Tan Yik Yee/UNEP/Topham 

Orangutans are the only great apes outside 
Africa, and occur in forested habitats on the 
islands of Borneo (Bornean orangutan, 
Pongo pygmaeus) and the Sumatran orangutan 
(P. abe//7; see Annex 1 for more details). Division of 
Bornean orangutan into different subspecies is 
controversial. Recent analysis of morphological data 
suggests that three subspecies may exist (Groves 
2002]: Pongo pygmaeus pygmaeus is medium-sized 
and occurs in northwest Kalimantan and Sarawak; 
the largest subspecies, P. p. wurmbii, is found in 
southwest Kalimantan, and the smallest, P. p. mono, 
occurs in Sabah and east Kalimantan. Rivers form 
the main barriers between these divisions. 

As in Africa, road construction promotes forest loss 
and degradation. Habitat loss, fragmentation and 
degradation are the major factors threatening 
orangutan survival. Human activities (logging, 
mining, plantation establishment, agriculture, road 
building, industrial development etc.) have caused 
the loss of anywhere between 25-50% of suitable 
orangutan habitat depending on region. Less than 
U% of the official conservation and protected forest 
is suitable ape habitat (Rijksen and Meijaard 1 999). 
Official timber concessions almost completely 



overlap the fragmented distribution range of the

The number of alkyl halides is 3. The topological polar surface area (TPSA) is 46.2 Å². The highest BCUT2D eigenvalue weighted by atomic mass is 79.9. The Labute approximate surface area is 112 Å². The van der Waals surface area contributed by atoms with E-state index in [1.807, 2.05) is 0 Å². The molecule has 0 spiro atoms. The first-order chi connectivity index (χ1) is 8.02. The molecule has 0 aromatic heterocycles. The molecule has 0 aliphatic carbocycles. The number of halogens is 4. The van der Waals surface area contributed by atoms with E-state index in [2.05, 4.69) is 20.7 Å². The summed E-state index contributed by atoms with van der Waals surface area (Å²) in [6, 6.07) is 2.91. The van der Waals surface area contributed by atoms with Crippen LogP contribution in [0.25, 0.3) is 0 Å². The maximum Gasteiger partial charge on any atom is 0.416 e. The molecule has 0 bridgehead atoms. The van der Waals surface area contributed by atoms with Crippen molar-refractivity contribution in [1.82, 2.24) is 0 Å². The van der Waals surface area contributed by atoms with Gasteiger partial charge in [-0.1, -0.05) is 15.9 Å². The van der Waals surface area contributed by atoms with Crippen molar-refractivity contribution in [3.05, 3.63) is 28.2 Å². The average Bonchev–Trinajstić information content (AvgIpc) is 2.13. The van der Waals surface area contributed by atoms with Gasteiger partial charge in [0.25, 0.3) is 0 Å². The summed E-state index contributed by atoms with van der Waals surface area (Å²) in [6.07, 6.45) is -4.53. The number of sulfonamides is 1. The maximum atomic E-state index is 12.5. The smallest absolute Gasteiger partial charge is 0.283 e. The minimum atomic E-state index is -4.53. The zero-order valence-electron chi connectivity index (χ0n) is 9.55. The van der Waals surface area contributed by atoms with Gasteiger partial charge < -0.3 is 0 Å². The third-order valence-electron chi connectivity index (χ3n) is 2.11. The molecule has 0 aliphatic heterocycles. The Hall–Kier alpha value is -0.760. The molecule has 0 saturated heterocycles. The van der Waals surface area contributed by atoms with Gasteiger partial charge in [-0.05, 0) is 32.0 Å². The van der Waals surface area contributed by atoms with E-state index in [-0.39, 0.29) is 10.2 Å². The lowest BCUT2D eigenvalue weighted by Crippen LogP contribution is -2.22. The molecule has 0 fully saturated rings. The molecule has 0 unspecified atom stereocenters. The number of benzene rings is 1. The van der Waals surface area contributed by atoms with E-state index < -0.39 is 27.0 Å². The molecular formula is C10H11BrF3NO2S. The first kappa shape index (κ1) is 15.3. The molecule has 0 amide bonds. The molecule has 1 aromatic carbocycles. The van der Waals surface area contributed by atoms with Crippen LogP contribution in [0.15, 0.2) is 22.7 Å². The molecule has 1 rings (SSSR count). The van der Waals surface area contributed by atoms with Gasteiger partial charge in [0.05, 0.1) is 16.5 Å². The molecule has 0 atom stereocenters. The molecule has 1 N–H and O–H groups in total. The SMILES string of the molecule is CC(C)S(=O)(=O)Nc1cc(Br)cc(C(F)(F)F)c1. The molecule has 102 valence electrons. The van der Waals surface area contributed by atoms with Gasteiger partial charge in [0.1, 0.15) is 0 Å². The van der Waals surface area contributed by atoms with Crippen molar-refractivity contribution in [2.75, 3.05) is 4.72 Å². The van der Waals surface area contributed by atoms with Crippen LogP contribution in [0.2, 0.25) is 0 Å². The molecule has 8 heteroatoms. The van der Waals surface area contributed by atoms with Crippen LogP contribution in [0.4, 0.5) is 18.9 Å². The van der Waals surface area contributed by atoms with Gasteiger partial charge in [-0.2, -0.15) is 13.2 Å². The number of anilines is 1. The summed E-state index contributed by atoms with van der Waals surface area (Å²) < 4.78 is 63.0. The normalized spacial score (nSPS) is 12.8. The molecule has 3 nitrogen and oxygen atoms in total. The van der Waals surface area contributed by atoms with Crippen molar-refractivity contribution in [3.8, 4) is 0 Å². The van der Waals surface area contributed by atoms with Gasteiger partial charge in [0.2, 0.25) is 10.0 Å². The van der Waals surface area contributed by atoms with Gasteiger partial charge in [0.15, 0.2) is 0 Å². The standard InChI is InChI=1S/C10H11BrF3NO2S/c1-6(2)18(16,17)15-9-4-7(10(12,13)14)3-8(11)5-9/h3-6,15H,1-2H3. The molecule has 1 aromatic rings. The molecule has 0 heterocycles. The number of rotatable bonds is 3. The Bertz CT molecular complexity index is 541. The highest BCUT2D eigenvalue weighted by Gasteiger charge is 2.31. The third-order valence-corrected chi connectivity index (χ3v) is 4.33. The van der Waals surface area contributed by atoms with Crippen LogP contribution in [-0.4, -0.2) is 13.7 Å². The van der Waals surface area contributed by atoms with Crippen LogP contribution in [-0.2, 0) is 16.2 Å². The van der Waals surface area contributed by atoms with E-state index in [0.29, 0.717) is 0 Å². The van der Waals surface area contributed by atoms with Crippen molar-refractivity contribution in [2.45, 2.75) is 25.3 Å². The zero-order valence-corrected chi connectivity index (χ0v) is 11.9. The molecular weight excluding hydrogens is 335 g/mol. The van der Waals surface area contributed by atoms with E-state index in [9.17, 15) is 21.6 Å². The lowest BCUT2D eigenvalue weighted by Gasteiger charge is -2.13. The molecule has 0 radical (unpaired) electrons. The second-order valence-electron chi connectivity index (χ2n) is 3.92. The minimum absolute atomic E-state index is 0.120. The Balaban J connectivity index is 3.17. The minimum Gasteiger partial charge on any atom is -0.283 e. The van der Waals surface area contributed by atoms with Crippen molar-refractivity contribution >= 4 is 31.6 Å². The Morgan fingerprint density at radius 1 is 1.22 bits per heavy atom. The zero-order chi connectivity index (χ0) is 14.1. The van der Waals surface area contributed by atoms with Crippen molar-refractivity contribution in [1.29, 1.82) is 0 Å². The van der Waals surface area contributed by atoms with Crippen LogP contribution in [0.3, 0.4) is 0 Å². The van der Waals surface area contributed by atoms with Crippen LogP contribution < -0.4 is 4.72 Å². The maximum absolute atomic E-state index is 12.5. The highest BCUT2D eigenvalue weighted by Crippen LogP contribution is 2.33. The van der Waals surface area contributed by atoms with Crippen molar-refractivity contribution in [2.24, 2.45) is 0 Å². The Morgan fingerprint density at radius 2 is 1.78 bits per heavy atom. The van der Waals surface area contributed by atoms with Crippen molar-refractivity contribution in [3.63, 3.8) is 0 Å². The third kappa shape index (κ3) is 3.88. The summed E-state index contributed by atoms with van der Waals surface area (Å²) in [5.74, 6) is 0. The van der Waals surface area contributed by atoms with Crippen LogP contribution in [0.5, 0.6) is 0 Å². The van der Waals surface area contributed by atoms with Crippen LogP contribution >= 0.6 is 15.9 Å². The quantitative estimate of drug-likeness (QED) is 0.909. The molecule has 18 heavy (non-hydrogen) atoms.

orangutan in Kalimantan and northern Sumatra. In 
eastern Malaysia large areas have been converted for 
plantations and logging has reportedly increased 
considerably during the last 10 years; 86% of forest 
land was conceded for timber concessions in 1986 
(Rijksen and Meijaard 1999). 

Fires have ravaged Kalimantan repeatedly over 
the past two decades and began burning again in 
2002, most of them started by humans. Many start as 
forest intended for plantations and crops is cleared 
and burnt along road corridors. As infrastructure 
expands, these effects penetrate deeper into oran- 
gutan habitats. As a result of the fires, Rijksen and 
Meijaard (1999) believe Borneo's orangutan popu- 
lation was reduced from 23,000 in 1996 to 15,400 in 
1998 - a decline of 33% in just one year. 

Orangutans are unable to survive long-term in 
degraded and fragmented forests. Their fruit- 
dominated diet reguires them to occupy large ranges 
to ensure sufficient supplies and some individuals 
commute between feeding sources. Devastated 
forests offer few fruit resources and orangutans are 
forced out to roam in search of food. Large numbers 



17 



The Great Apes - the road ahead 



were massacred while fleeing the flames and smoke 
during and after the extensive forest fires of 1997 
and 1998. The displacement of apes can cause a 
'shock wave' of refugee crowding in adjacent forests 
IRijksen and Meijaard 1999), which can lead to 
increased physiological and psychological stress, and 
can have negative impacts on reproduction. Similarly, 
orangutan do not cope well with selective logging.